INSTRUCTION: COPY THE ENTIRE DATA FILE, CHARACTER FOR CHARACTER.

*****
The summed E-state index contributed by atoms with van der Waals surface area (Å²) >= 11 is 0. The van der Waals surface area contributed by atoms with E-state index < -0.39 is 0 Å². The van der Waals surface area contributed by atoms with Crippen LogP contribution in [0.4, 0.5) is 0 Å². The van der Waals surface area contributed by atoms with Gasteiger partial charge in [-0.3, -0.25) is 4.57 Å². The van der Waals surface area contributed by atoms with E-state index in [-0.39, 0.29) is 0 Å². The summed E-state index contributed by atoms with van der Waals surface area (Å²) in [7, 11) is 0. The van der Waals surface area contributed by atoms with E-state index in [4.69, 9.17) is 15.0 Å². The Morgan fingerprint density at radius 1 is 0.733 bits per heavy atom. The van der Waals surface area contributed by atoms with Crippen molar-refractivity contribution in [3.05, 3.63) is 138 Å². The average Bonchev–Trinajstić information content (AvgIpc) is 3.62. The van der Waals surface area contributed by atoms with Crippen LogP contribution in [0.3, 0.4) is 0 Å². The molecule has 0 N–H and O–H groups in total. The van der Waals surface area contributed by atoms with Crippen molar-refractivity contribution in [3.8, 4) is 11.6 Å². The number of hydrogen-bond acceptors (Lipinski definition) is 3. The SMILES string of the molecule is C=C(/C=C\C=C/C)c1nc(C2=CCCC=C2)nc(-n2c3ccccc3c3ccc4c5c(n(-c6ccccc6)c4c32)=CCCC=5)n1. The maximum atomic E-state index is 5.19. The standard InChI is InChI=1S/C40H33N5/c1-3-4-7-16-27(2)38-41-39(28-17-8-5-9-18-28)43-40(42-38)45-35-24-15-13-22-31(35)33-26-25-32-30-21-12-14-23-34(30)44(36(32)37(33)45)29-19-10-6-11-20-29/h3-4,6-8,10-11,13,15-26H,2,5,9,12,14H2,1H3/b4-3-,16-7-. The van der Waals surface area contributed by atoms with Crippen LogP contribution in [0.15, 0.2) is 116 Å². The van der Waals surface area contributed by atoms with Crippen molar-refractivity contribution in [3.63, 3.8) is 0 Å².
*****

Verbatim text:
The summed E-state index contributed by atoms with van der Waals surface area (Å²) >= 11 is 0. The van der Waals surface area contributed by atoms with E-state index < -0.39 is 0 Å². The van der Waals surface area contributed by atoms with Crippen LogP contribution in [0.4, 0.5) is 0 Å². The van der Waals surface area contributed by atoms with Gasteiger partial charge in [-0.3, -0.25) is 4.57 Å². The van der Waals surface area contributed by atoms with E-state index in [-0.39, 0.29) is 0 Å². The summed E-state index contributed by atoms with van der Waals surface area (Å²) in [7, 11) is 0. The van der Waals surface area contributed by atoms with E-state index in [4.69, 9.17) is 15.0 Å². The Morgan fingerprint density at radius 1 is 0.733 bits per heavy atom. The van der Waals surface area contributed by atoms with Crippen molar-refractivity contribution in [3.05, 3.63) is 138 Å². The average Bonchev–Trinajstić information content (AvgIpc) is 3.62. The van der Waals surface area contributed by atoms with Crippen LogP contribution in [0.3, 0.4) is 0 Å². The molecule has 0 N–H and O–H groups in total. The van der Waals surface area contributed by atoms with Crippen molar-refractivity contribution in [3.8, 4) is 11.6 Å². The number of hydrogen-bond acceptors (Lipinski definition) is 3. The SMILES string of the molecule is C=C(/C=C\C=C/C)c1nc(C2=CCCC=C2)nc(-n2c3ccccc3c3ccc4c5c(n(-c6ccccc6)c4c32)=CCCC=5)n1. The maximum atomic E-state index is 5.19. The standard InChI is InChI=1S/C40H33N5/c1-3-4-7-16-27(2)38-41-39(28-17-8-5-9-18-28)43-40(42-38)45-35-24-15-13-22-31(35)33-26-25-32-30-21-12-14-23-34(30)44(36(32)37(33)45)29-19-10-6-11-20-29/h3-4,6-8,10-11,13,15-26H,2,5,9,12,14H2,1H3/b4-3-,16-7-. The van der Waals surface area contributed by atoms with Crippen LogP contribution in [0.15, 0.2) is 116 Å². The van der Waals surface area contributed by atoms with Crippen molar-refractivity contribution in [3.63, 3.8) is 0 Å².